RBI today revised guidelines on foreign exchange derivative contracts, removing the cap of USD 100 million net limit by a bank on swap transactions.
The move will help companies to increase net supply of foreign currency.
“On a review, it has been decided to remove the above limit of USD 100 million placed for these swap transactions,” the Reserve Bank said in a notification.
As per the guidelines issued in 2010, swap transactions by banks acting as intermediaries were allowed by matching the requirements of corporate counter-parties.
While no limit was placed for undertaking swaps to facilitate customers to hedge their foreign exchange exposures, a “limit of USD 100 million was placed for net supply of foreign exchange in the market on account of swaps which facilitate customers to assume foreign currency liability”.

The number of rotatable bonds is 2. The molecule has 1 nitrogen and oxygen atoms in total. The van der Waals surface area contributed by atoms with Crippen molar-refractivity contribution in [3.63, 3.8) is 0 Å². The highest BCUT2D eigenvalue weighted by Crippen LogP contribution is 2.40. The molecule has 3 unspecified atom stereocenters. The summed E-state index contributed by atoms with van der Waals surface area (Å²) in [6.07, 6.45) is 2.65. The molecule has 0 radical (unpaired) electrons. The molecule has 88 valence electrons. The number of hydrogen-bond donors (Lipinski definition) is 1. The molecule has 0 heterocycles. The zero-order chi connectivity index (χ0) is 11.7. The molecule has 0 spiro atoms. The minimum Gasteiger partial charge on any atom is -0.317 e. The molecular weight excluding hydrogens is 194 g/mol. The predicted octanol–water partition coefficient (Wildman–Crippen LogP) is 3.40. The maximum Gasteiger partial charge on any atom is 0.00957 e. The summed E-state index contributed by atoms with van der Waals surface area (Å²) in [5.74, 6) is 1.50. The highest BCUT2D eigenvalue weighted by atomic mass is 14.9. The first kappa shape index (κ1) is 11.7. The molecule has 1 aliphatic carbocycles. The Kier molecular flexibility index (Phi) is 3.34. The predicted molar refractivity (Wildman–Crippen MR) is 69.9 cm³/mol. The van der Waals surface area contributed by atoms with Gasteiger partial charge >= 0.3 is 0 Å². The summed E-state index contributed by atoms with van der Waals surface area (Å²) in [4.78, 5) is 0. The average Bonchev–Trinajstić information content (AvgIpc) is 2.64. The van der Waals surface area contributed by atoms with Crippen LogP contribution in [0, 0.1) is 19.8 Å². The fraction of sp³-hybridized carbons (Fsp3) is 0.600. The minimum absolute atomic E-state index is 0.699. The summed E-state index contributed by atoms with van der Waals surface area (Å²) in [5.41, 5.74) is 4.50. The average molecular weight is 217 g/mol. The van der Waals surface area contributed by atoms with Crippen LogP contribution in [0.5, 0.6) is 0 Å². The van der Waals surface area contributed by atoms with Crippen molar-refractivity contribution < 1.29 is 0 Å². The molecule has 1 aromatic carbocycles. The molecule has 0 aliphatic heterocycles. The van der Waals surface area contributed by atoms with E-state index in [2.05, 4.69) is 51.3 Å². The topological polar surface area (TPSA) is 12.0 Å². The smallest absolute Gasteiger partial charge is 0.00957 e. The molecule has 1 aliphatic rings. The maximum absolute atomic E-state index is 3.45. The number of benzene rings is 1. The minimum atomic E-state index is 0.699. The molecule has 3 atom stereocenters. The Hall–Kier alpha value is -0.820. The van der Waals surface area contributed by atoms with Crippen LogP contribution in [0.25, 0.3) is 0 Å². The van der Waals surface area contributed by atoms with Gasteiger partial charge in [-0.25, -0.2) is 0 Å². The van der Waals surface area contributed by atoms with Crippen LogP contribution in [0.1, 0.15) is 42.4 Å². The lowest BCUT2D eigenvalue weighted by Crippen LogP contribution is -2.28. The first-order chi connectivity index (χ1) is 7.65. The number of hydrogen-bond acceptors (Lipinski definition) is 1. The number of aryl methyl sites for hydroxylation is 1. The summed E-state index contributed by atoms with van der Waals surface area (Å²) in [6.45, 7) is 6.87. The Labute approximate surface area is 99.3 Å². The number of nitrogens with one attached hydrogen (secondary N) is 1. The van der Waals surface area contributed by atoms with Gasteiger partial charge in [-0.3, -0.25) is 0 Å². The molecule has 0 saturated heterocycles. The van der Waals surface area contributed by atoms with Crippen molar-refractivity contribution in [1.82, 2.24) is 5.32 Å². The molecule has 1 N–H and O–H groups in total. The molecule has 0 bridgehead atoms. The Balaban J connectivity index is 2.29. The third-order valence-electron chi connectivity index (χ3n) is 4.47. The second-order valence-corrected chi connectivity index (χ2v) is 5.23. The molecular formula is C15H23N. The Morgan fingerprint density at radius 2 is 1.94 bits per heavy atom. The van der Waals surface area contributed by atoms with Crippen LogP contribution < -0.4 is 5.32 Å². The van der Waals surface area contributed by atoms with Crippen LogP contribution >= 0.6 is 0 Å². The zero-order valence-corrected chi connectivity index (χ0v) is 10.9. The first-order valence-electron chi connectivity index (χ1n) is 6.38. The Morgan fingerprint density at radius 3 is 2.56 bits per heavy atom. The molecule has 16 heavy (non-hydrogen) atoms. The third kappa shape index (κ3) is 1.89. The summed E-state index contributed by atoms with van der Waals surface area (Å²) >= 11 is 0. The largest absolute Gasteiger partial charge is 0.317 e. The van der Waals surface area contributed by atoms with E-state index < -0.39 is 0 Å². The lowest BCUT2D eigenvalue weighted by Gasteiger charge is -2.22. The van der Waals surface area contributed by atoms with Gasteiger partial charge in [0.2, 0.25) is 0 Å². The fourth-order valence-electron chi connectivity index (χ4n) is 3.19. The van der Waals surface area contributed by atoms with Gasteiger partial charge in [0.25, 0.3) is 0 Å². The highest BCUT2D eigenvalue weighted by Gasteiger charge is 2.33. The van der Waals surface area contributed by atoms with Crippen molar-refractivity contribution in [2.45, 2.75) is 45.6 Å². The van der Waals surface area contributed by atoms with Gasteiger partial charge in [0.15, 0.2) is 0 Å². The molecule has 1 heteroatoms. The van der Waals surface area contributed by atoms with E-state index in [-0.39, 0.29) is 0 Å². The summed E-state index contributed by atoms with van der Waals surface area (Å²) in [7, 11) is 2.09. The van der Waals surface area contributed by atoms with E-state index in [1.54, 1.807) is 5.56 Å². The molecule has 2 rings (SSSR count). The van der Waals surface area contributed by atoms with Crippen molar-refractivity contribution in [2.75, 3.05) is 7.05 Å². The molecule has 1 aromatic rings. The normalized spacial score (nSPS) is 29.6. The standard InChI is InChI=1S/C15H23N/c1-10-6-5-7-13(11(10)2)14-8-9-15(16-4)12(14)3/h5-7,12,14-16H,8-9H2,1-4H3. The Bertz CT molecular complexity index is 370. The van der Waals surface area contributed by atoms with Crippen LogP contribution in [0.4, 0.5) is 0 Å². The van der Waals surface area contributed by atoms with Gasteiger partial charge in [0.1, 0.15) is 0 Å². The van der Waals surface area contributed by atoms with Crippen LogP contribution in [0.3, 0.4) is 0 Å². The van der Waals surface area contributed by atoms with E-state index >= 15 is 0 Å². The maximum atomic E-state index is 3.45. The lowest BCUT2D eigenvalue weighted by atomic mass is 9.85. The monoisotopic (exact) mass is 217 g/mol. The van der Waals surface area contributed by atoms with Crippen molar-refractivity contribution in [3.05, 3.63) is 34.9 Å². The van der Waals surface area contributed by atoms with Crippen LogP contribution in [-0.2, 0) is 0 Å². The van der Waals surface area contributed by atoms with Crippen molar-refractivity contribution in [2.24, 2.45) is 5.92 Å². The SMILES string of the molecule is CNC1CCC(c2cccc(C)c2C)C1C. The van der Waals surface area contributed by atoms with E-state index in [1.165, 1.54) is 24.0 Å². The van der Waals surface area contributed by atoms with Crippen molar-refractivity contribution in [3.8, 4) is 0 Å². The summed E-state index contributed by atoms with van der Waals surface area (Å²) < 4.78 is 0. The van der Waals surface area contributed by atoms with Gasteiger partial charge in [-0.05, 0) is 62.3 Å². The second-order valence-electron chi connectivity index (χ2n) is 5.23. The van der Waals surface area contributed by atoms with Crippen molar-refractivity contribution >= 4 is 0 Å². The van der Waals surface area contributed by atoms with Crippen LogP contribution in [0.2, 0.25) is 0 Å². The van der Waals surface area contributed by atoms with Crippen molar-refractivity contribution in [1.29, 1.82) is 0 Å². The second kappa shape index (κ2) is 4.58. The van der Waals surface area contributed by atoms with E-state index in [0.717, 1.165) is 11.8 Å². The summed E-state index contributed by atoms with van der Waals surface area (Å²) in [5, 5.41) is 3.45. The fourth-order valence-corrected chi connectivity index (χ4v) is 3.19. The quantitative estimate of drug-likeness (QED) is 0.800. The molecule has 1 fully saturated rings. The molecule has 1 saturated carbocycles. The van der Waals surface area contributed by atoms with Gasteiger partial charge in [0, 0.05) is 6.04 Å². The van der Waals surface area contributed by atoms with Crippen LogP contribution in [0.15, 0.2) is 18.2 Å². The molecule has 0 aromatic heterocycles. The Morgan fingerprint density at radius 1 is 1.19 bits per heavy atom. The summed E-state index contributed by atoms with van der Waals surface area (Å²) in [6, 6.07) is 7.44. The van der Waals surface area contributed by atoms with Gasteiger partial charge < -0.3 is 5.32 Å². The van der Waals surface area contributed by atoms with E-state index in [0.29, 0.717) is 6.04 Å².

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That means each bank had to observe a net limit of USD 100 million when exposure of all such swaps are combined.
According to experts, the move is intended to allow banks to sell more currency swaps to companies with overseas debt at a time when the currency market is highly volatile.
RBI had in December 2010 issued final guidelines on Over The Counter Foreign Exchange Derivatives and Overseas Hedging of Commodity and Freight Prices. The norms came into effect from February this year.
RBI had allowed companies having net worth of Rs 100 crore to enter such contracts. However, companies were not allowed to write options on a stand-alone basis or enter into options such as leveraged structures and barrier options.
RBI has been continuing its witch hunt on the $4trillion a day global FX market, giving cautions to bank when sending funds cross borders.